Taliban kills and injures scores of civilians in another Kabul car bombing

Salaam Times and AFP

A Taliban car bomb killed at least 12 and wounded 42 others September 5 in Kabul, according to officials. [JUSTINE GERARDY / AFPTV / AFP]

KABUL -- The Taliban claimed another car bombing amid ongoing peace talks, the latest of which Thursday (September 5) killing and injuring scores of innocent civilians.

The car bombing shook Shash Darak, a heavily fortified area adjacent to the Green Zone and home to several important complexes including that of the National Directorate of Security (NDS).

Surveillance footage of the bombing, which occurred at about 10.10am, showed a grey minivan explode just after it had cut in front of a line of white SUVs waiting to make a right turn right onto a street.

A least 10 civilians were killed and 42 more wounded, according to Interior Ministry spokesman Nasrat Rahimi.


A wounded man is brought by ambulance to the Wazir Akbar Khan hospital following a suicide bombing in Kabul on September 5. [WAKIL KOHSAR / AFP]


Relatives of those killed or injured by a Taliban suicide bombing wait for information at the Wazir Akbar Khan hospital in Kabul September 5, after a blast that killed at least 12 people. [WAKIL KOHSAR / AFP]


Image posted by the Taliban of the smoke plume after the car bombing. [File]

Two coalition troops were killed in the explosion.

Both civilians and security personnel were among the dead and wounded, Farid Ahmad Karimi, general manager at the Wazir Akbar Khan Hospital close to the bomb site, told AFP.

Taliban spokesman Zabiullah Mujahid claimed responsibility for the attack on Twitter.

The past week of spiraling violence has exposed a clear tactic employed by Taliban leaders: use the group's continuing murder of Afghan civilians as a means to put pressure on the Afghan government and its international allies at the peace talks negotiating table.

'Littered with debris and bodies'

Massoud Zazai, who owns a photo studio across the street from the blast site, said he was in his shop when the explosion happened.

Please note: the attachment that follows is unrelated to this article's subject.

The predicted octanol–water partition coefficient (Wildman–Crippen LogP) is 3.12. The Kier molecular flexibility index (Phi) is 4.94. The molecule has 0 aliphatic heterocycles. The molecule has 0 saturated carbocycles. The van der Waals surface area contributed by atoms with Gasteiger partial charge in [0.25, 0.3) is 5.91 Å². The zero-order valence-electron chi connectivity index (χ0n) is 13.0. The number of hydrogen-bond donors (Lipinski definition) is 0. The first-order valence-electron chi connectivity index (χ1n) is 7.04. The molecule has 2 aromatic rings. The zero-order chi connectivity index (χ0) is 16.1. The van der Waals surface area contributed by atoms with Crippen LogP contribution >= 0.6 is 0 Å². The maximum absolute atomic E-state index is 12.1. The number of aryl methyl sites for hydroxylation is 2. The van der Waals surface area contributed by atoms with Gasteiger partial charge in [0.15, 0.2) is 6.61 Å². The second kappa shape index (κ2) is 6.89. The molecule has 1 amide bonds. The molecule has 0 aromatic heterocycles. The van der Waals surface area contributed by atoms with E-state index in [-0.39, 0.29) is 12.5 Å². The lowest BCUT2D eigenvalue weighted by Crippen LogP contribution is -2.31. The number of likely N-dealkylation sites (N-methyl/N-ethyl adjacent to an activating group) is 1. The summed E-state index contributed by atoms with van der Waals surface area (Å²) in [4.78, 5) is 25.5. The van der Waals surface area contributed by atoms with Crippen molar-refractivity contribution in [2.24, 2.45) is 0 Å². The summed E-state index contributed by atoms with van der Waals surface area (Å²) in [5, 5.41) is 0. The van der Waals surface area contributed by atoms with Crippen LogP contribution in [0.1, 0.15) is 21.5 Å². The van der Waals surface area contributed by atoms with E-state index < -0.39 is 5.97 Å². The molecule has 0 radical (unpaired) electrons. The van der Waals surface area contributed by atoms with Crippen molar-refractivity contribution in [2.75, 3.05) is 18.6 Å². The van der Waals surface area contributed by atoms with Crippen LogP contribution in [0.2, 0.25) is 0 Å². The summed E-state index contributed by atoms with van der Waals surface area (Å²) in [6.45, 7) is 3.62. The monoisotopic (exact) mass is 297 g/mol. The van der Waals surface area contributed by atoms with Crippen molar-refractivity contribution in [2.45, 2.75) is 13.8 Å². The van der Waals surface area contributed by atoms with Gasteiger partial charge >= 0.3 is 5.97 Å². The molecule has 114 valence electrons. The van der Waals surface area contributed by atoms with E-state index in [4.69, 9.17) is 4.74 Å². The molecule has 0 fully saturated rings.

"I fell off my chair, and it got dark inside the shop because of smoke and dust," Zazai told AFP.

"I went out to the scene moments after the attack; the side of the road was littered with debris and bodies."

Through the smoke, Zazai said he could hear injured survivors crying and calling for their mothers and brothers.

"I saw at least five very badly injured; one was covered in blood and not moving. It was horrifying."

The bombing was also near where the "Islamic State of Iraq and Syria" (ISIS) killed nine journalists in a blast in April last year, including AFP Kabul's chief photographer, Shah Marai.

Growing unease

On Monday (September 2), a Taliban attack on a residential area in east Kabul killed at least 16 people and wounded 119 others.

President Ashraf Ghani condemned the bombing, which came as TOLOnews was broadcasting an interview with US Special Representative for Afghanistan Reconciliation Zalmay Khalilzad.

Khalilzad discussed the details of the potential deal with the Taliban in a meeting with Ghani and Chief Executive Abdullah Abdullah in Kabul on Monday, according to the Afghan Presidential Palace.

"Yes, we have reached an agreement in principle," Khalilzad told TOLOnews just hours after he briefed Afghan leaders on the US-Taliban talks.

The United States will not support an "Islamic emirate", something the Taliban want to re-establish in the country, he said.

On Wednesday, the Afghan government expressed doubts about the prospective deal, saying officials need more information about the risks it poses.

"There is too much concern about it, and we are still not assured of what consequences this agreement could have for Afghanistan's future," presidential advisor Waheed Omar told journalists on Thursday.

"The people of Afghanistan have been bitten by the snake before and have been witness to the consequences of hasty deals," he said.

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